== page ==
# Ordering residual goals in query answers

Variable unifications in top-level answers appear to be in ordered as the variables appear in the query (term compare order of variables?):

``````?- [X,Y,W,Z]=[1,2,3,4].
X = 1,
Y = 2,
W = 3,
Z = 4.
``````

However residual goals (as generated by `attribute_goals`) appear in pseudo random order, probably the order generated by `term_attvars`:

``````?- {X+Y+Z+W==10000}.
X::real(-1.0Inf, 1.0Inf),
W::real(-1.0Inf, 1.0Inf),
Z::real(-1.0Inf, 1.0Inf),
Y::real(-1.0Inf, 1.0Inf).
``````

Kind of a picky issue, but is there a possibility the “attvars” could be sorted somewhere such that the attribute goals would be in the same natural order as the unification goals?

Nope. Lexical ordering in the term that is read. Just swap some around.

This should also happen for attvars that also this too walks the term looking for attvars top-down left-right. Not really sure what happens. Goal rewriting?

Not rewriting as such, but they are “compiled” so the order is affected by operator precedence:

``````?- [X,Y,W,Z]::real.
X::real(-1.0e+16, 1.0e+16),
Y::real(-1.0e+16, 1.0e+16),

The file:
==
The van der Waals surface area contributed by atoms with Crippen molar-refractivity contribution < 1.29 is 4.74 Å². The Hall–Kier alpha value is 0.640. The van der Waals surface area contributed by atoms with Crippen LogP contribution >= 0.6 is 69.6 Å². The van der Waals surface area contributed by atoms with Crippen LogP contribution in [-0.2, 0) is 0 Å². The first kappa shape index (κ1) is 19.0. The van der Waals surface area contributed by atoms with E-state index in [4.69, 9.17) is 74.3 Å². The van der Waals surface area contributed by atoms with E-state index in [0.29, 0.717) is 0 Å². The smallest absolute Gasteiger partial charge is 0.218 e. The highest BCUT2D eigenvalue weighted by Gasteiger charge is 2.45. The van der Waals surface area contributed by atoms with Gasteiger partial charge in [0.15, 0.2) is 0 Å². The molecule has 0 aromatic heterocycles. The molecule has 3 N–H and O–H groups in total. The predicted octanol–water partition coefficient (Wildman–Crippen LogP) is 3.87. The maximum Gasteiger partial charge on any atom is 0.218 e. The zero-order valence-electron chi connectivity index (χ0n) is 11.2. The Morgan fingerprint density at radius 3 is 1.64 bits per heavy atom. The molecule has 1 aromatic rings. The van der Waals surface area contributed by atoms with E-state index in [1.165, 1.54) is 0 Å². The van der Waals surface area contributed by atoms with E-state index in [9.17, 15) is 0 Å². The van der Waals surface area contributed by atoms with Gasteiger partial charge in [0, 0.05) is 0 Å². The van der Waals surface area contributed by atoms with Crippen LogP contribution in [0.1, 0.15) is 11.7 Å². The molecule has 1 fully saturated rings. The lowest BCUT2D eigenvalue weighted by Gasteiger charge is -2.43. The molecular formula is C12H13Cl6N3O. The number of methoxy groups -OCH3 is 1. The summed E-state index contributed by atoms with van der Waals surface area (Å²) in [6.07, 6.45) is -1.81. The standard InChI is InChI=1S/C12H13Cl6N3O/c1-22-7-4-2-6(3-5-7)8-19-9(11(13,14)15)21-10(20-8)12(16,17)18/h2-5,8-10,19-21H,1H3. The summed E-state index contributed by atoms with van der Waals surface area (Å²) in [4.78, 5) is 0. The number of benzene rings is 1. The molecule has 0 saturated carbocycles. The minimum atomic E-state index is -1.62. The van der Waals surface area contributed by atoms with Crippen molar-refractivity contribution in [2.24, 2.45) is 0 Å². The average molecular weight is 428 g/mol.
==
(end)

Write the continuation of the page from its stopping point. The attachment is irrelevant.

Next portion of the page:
W::real(-1.0e+16, 1.0e+16),
Z::real(-1.0e+16, 1.0e+16).

?- [X,Y,W,Z]::real,{X+Y+W+Z==1}.
X::real(-1.0e+16, 1.0e+16),
Z::real(-1.0e+16, 1.0e+16),
W::real(-1.0e+16, 1.0e+16),
Y::real(-1.0e+16, 1.0e+16).

?- [X,Y,W,Z]::real,{X*Y+W*Z==1}.
X::real(-1.0e+16, 1.0e+16),
W::real(-1.0e+16, 1.0e+16),
Z::real(-1.0e+16, 1.0e+16),
Y::real(-1.0e+16, 1.0e+16).
``````

Digging down a level:

``````?- [X,Y,W,Z]::real,T=X*Y+W*Z,{T==1},term_attvars(T,AVs),sort(AVs,SVs).
T = X*Y+W*Z,
AVs = [X, _156384, _156390, W, Z, Y],
SVs = [X, Y, W, Z, _156384, _156390],
X::real(-1.0e+16, 1.0e+16),
_156384::real(-1.0e+32, 1.0e+32),
_156390::real(-1.0e+32, 1.0e+32),
W::real(-1.0e+16, 1.0e+16),
Z::real(-1.0e+16, 1.0e+16),
Y::real(-1.0e+16, 1.0e+16).
``````

I’m speculating that if `attribute_goals` was called from the top level in `SVs` (sorted) order rather than `AVs` order, the desired output would consistently be produced. (This doesn’t have to be done in `term_attvars` if anybody is depending on the current order.)